John Kasich (R)

John KasichMarc Nozell / Flickr - flickr.com

The Ohio governor said Sunday that the U.S. should be at least partially responsible for accepting refugees, but that the bulk of that responsibility "fundamentally falls on Europe."

"I think we do have a responsibility in terms of taking some more folks in, making sure they assimilate, and at the same time helping more people to actually be safe as they move," he said in an interview with ABC.

Marco Rubio (R)

Marco RubioFlickr/Gage Skidmore - flic.kr

The Florida Senator said in an interview with Boston Herald Radio that he was "open to" the U.S. taking on more refugees, provided that there were assurances those refugees were free of ties to terrorist groups.

"We've always been a country that has been willing to accept people who have been displaced and I would be open to that if it can be done in a way that allows us to ensure that among them are not... people who are part of a terrorist organization," Rubio told the radio station. "The vast and overwhelming majority of people who are seeking refuge are not terrorists, or course, but you always are concerned about that." Rubio also said that the violence that has fueled much of the exodus should be blamed on the "failed foreign policy" of previous administrations.

Bobby Jindal (R)

Bobby JindalFlickr/Gage Skidmore - flic.kr

The Louisiana governor took aim at Obama's "leading from behind" strategy, which he said was to blame for the refugee crisis, in a statement to the Guardian. Jindal also said taking on more refugees in the U.S. would be a "ridiculous" approach to resolving the crisis.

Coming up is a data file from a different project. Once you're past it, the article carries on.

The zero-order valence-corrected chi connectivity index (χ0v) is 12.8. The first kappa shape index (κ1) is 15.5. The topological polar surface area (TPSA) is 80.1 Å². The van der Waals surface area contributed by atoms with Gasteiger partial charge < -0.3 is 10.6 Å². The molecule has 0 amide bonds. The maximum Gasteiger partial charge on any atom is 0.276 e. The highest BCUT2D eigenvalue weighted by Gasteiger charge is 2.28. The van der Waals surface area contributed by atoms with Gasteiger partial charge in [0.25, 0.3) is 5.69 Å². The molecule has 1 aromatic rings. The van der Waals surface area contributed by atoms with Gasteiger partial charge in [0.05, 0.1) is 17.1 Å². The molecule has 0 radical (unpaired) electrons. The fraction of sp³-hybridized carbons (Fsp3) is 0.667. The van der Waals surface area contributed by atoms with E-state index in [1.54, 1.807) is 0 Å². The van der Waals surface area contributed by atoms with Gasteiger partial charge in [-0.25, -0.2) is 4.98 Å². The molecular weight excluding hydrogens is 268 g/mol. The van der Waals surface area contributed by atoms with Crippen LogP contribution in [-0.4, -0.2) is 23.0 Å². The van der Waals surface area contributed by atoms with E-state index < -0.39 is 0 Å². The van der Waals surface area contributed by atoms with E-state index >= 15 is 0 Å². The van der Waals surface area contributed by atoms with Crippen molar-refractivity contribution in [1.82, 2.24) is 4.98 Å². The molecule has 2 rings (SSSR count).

"And no, the answer is not for America to increase the number of refugees we take in. We are already the most compassionate and generous country in the world and it is not even close," he said, referring to the "amount of assistance for hurting people around the world[.]"

"But the idea that we can fix all these problems by just accepting the world's refugees is ridiculous. We simply have to get a new commander in chief, fast," Jindal added.

Donald Trump (R)

Donald TrumpGage Skidmore / Flickr - flickr.com

Trump's campaign has been characterized by the most expressly anti-immigration policy proposals, but the GOP front-runner told MSNBC last week that the "answer is possibly yes, possibly yes," to the U.S. accepting more refugees. "It is a huge problem and we should help as much as possible, but we do have to fix our own country," he noted.

Carly Fiorina (R)

Carly FiorinaBigStockPhoto/Christopher Halloran - bigstockphoto.com

The former Hewlett Packard CEO told CBS' Face the Nation on Sunday that the U.S. could not afford to relax immigration criteria in the interest of national security, though she called the crisis "heartbreaking." "I think the United States, sadly, cannot relax our entrance criteria," she said, adding that "We are having to be very careful about who we let enter this country from these war-torn regions to ensure that terrorists are not coming here."

Rand Paul (R)

Rand Paul Running for PresidentCQ Roll Call via AP Images - apimages.com

Kentucky Senator Rand Paul told CNN that letting in refugees from war-torn countries had already proven to be dangerous business, citing cases from Iraq and Somalia. "We are a welcoming nation, and we have accepted a lot of refugees, and I think we will continue to do so. But we also can't accept the whole world, so I think there are some limits," he said.

Share your opinion

Do you think it's the world's responsibility to help refugees?

No 8%Yes 92%